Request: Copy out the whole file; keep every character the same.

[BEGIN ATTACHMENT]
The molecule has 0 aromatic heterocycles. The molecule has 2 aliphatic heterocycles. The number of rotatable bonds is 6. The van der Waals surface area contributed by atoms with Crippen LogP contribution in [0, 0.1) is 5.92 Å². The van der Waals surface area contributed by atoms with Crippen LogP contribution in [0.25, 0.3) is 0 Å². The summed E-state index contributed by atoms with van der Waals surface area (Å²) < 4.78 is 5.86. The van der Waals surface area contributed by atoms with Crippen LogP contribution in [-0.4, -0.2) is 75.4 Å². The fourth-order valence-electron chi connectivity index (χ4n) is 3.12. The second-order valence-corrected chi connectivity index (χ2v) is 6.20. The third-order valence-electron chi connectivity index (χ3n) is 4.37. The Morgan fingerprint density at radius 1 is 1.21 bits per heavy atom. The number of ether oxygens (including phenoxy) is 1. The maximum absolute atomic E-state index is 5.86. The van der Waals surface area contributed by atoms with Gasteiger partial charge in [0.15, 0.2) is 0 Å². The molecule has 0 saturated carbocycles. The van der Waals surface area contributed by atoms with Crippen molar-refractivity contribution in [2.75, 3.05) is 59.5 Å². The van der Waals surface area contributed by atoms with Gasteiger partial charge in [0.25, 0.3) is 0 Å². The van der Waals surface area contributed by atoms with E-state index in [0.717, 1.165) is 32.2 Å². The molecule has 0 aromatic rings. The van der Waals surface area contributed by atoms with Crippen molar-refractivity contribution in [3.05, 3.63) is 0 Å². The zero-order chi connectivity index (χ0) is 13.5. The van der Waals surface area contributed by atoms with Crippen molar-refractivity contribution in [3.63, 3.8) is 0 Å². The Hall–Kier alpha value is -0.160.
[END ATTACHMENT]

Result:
The molecule has 0 aromatic heterocycles. The molecule has 2 aliphatic heterocycles. The number of rotatable bonds is 6. The van der Waals surface area contributed by atoms with Crippen LogP contribution in [0, 0.1) is 5.92 Å². The van der Waals surface area contributed by atoms with Crippen LogP contribution in [0.25, 0.3) is 0 Å². The summed E-state index contributed by atoms with van der Waals surface area (Å²) < 4.78 is 5.86. The van der Waals surface area contributed by atoms with Crippen LogP contribution in [-0.4, -0.2) is 75.4 Å². The fourth-order valence-electron chi connectivity index (χ4n) is 3.12. The second-order valence-corrected chi connectivity index (χ2v) is 6.20. The third-order valence-electron chi connectivity index (χ3n) is 4.37. The Morgan fingerprint density at radius 1 is 1.21 bits per heavy atom. The number of ether oxygens (including phenoxy) is 1. The maximum absolute atomic E-state index is 5.86. The van der Waals surface area contributed by atoms with Gasteiger partial charge in [0.15, 0.2) is 0 Å². The molecule has 0 saturated carbocycles. The van der Waals surface area contributed by atoms with Crippen molar-refractivity contribution in [2.75, 3.05) is 59.5 Å². The van der Waals surface area contributed by atoms with Gasteiger partial charge in [0.25, 0.3) is 0 Å². The van der Waals surface area contributed by atoms with E-state index in [0.717, 1.165) is 32.2 Å². The molecule has 0 aromatic rings. The van der Waals surface area contributed by atoms with Crippen molar-refractivity contribution in [3.05, 3.63) is 0 Å². The zero-order chi connectivity index (χ0) is 13.5. The van der Waals surface area contributed by atoms with Crippen molar-refractivity contribution in [3.63, 3.8) is 0 Å². The Hall–Kier alpha value is -0.160.